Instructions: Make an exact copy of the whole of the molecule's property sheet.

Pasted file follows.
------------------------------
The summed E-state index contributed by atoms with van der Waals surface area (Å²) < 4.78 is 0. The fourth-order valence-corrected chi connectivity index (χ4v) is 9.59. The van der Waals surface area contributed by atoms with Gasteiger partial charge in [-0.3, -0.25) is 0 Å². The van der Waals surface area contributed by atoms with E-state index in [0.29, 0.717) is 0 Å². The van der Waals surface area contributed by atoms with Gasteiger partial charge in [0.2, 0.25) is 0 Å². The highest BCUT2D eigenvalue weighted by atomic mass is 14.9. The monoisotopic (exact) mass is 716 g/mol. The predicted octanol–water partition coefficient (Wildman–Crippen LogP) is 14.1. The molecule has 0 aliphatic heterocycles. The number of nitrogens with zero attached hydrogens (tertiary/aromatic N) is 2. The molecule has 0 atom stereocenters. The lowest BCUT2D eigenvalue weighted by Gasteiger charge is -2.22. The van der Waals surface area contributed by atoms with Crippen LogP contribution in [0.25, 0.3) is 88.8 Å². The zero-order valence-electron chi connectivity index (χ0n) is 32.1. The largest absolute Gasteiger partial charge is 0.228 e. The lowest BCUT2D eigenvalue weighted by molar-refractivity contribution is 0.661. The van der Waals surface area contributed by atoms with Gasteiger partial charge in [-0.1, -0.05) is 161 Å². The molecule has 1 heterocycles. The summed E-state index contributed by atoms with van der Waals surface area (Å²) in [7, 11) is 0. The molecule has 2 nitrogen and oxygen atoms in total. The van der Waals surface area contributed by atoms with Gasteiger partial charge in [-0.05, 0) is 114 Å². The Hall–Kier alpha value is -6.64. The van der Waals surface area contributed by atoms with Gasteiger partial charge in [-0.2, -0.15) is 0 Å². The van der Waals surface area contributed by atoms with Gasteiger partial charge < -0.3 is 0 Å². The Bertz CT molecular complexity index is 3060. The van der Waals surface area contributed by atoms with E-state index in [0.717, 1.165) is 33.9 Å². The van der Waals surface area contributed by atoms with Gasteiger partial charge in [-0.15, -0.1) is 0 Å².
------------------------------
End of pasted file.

The summed E-state index contributed by atoms with van der Waals surface area (Å²) < 4.78 is 0. The fourth-order valence-corrected chi connectivity index (χ4v) is 9.59. The van der Waals surface area contributed by atoms with Gasteiger partial charge in [-0.3, -0.25) is 0 Å². The van der Waals surface area contributed by atoms with E-state index in [0.29, 0.717) is 0 Å². The van der Waals surface area contributed by atoms with Gasteiger partial charge in [0.2, 0.25) is 0 Å². The highest BCUT2D eigenvalue weighted by atomic mass is 14.9. The monoisotopic (exact) mass is 716 g/mol. The predicted octanol–water partition coefficient (Wildman–Crippen LogP) is 14.1. The molecule has 0 aliphatic heterocycles. The number of nitrogens with zero attached hydrogens (tertiary/aromatic N) is 2. The molecule has 0 atom stereocenters. The lowest BCUT2D eigenvalue weighted by Gasteiger charge is -2.22. The van der Waals surface area contributed by atoms with Crippen LogP contribution in [0.25, 0.3) is 88.8 Å². The zero-order valence-electron chi connectivity index (χ0n) is 32.1. The largest absolute Gasteiger partial charge is 0.228 e. The lowest BCUT2D eigenvalue weighted by molar-refractivity contribution is 0.661. The van der Waals surface area contributed by atoms with Gasteiger partial charge in [-0.1, -0.05) is 161 Å². The molecule has 1 heterocycles. The summed E-state index contributed by atoms with van der Waals surface area (Å²) in [7, 11) is 0. The molecule has 2 nitrogen and oxygen atoms in total. The van der Waals surface area contributed by atoms with Gasteiger partial charge in [-0.05, 0) is 114 Å². The Hall–Kier alpha value is -6.64. The van der Waals surface area contributed by atoms with Gasteiger partial charge in [-0.2, -0.15) is 0 Å². The van der Waals surface area contributed by atoms with Gasteiger partial charge < -0.3 is 0 Å². The Bertz CT molecular complexity index is 3060. The van der Waals surface area contributed by atoms with E-state index in [0.717, 1.165) is 33.9 Å². The van der Waals surface area contributed by atoms with Gasteiger partial charge in [-0.15, -0.1) is 0 Å².